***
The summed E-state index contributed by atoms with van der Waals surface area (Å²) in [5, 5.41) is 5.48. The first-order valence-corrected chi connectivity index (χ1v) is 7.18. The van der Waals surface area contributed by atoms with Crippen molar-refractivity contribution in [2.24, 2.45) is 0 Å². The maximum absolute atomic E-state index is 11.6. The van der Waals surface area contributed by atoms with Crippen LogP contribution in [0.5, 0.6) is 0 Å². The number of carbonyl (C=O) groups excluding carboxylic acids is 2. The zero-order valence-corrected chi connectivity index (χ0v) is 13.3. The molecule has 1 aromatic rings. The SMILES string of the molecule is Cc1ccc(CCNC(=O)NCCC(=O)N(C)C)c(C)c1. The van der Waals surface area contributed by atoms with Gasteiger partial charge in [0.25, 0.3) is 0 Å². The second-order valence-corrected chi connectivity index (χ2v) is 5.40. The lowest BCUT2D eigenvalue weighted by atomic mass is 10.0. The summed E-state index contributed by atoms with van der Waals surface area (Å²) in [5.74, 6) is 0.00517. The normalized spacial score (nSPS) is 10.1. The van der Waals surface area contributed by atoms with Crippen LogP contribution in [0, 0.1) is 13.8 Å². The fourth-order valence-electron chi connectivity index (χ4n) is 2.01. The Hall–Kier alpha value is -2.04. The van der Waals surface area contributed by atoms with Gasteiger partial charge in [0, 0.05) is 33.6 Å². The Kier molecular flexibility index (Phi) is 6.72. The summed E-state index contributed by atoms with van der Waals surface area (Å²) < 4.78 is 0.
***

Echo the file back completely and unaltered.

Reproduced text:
The summed E-state index contributed by atoms with van der Waals surface area (Å²) in [5, 5.41) is 5.48. The first-order valence-corrected chi connectivity index (χ1v) is 7.18. The van der Waals surface area contributed by atoms with Crippen molar-refractivity contribution in [2.24, 2.45) is 0 Å². The maximum absolute atomic E-state index is 11.6. The van der Waals surface area contributed by atoms with Crippen LogP contribution in [0.5, 0.6) is 0 Å². The number of carbonyl (C=O) groups excluding carboxylic acids is 2. The zero-order valence-corrected chi connectivity index (χ0v) is 13.3. The molecule has 1 aromatic rings. The SMILES string of the molecule is Cc1ccc(CCNC(=O)NCCC(=O)N(C)C)c(C)c1. The van der Waals surface area contributed by atoms with Gasteiger partial charge in [0.25, 0.3) is 0 Å². The second-order valence-corrected chi connectivity index (χ2v) is 5.40. The lowest BCUT2D eigenvalue weighted by atomic mass is 10.0. The summed E-state index contributed by atoms with van der Waals surface area (Å²) in [5.74, 6) is 0.00517. The normalized spacial score (nSPS) is 10.1. The van der Waals surface area contributed by atoms with Crippen LogP contribution in [0, 0.1) is 13.8 Å². The fourth-order valence-electron chi connectivity index (χ4n) is 2.01. The Hall–Kier alpha value is -2.04. The van der Waals surface area contributed by atoms with Gasteiger partial charge in [0, 0.05) is 33.6 Å². The Kier molecular flexibility index (Phi) is 6.72. The summed E-state index contributed by atoms with van der Waals surface area (Å²) < 4.78 is 0.